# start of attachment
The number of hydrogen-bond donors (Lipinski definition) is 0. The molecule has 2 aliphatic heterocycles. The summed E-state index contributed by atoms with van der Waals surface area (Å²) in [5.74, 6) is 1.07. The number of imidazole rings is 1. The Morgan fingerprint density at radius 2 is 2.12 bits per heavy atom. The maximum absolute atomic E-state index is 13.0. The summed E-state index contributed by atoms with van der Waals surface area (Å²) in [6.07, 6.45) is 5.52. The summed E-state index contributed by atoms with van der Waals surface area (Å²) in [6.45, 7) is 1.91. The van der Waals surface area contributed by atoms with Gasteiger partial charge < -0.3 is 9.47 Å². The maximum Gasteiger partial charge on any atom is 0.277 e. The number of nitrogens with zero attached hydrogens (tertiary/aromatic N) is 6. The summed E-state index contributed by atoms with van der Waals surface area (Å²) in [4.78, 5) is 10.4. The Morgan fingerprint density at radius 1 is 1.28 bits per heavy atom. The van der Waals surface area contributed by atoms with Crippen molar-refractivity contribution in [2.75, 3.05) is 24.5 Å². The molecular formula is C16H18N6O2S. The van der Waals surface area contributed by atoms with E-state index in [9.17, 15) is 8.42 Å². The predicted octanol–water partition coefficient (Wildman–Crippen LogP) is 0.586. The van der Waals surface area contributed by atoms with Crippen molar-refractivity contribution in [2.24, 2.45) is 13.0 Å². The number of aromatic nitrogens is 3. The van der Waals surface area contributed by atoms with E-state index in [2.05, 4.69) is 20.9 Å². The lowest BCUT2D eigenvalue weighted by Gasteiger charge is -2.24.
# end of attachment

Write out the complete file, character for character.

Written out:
The number of hydrogen-bond donors (Lipinski definition) is 0. The molecule has 2 aliphatic heterocycles. The summed E-state index contributed by atoms with van der Waals surface area (Å²) in [5.74, 6) is 1.07. The number of imidazole rings is 1. The Morgan fingerprint density at radius 2 is 2.12 bits per heavy atom. The maximum absolute atomic E-state index is 13.0. The summed E-state index contributed by atoms with van der Waals surface area (Å²) in [6.07, 6.45) is 5.52. The summed E-state index contributed by atoms with van der Waals surface area (Å²) in [6.45, 7) is 1.91. The van der Waals surface area contributed by atoms with Gasteiger partial charge < -0.3 is 9.47 Å². The maximum Gasteiger partial charge on any atom is 0.277 e. The number of nitrogens with zero attached hydrogens (tertiary/aromatic N) is 6. The summed E-state index contributed by atoms with van der Waals surface area (Å²) in [4.78, 5) is 10.4. The Morgan fingerprint density at radius 1 is 1.28 bits per heavy atom. The van der Waals surface area contributed by atoms with Crippen molar-refractivity contribution in [2.75, 3.05) is 24.5 Å². The molecular formula is C16H18N6O2S. The van der Waals surface area contributed by atoms with E-state index in [9.17, 15) is 8.42 Å². The predicted octanol–water partition coefficient (Wildman–Crippen LogP) is 0.586. The van der Waals surface area contributed by atoms with Crippen molar-refractivity contribution in [2.24, 2.45) is 13.0 Å². The number of aromatic nitrogens is 3. The van der Waals surface area contributed by atoms with E-state index in [2.05, 4.69) is 20.9 Å². The lowest BCUT2D eigenvalue weighted by Gasteiger charge is -2.24.